ATLANTA -- Georgians getting their electricity from one of 38 electric-membership cooperatives may soon be able to tap into carbon-neutral power thanks to a $1 billion investment in three biomass plants announced today.
Tucker, Ga.-based Oglethorpe Power Corp, the nation’s largest cooperative-owned electric generator, unveiled plans for three 100-megawatt plants to be fueled by pine trees. To be running by 2015, the sites will provide power to the state’s 38 EMCs which serve nearly half the state’s population.
Included are the EMCs in the regions for Coastal Electric, Okefenoke Rural, Jefferson Energy, Coweta-Fayette, Rayle, Planters and others.
No sites have been selected for the plants, but the company is considering five locations in four East Georgia counties: Appling, Echols, Warren and Washington.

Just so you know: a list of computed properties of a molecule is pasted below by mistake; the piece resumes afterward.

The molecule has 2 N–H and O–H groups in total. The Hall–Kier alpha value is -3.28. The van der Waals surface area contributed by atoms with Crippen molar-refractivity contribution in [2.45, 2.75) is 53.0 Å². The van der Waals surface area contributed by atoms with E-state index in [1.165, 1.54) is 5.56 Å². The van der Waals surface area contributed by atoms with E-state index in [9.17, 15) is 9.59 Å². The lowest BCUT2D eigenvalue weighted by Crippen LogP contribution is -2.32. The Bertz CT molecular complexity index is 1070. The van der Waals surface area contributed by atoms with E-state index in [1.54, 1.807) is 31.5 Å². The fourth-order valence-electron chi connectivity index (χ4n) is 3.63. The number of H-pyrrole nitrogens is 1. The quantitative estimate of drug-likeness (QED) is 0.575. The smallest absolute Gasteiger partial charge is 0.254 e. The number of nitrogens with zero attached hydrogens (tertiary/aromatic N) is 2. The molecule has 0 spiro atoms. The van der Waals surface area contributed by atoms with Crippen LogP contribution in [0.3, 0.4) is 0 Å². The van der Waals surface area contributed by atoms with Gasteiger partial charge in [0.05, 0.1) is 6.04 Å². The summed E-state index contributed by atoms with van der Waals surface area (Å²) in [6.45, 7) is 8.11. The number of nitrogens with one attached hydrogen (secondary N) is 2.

Each plant is expected to hire about 50 people but create many more jobs in the timber industry to supply the fuel.
Tom Smith, president and chief executive officer of Oglethorpe Power Corporation, said, “We’re pleased to find an environmentally friendly way to help meet some of our members’ growing demand for electricity.”
Gov. Sonny Perdue was on hand for the announcement, even though the project is getting no funds from the Georgia Environmental Facilities Authority set up to support environmentally friendly power generation and job creation. Perdue was delighted.
“With our abundant biomass resources, Georgia has the unique opportunity to expand our use of alternative energy, grow our economy and transform the way we provide energy to our citizens,” he said.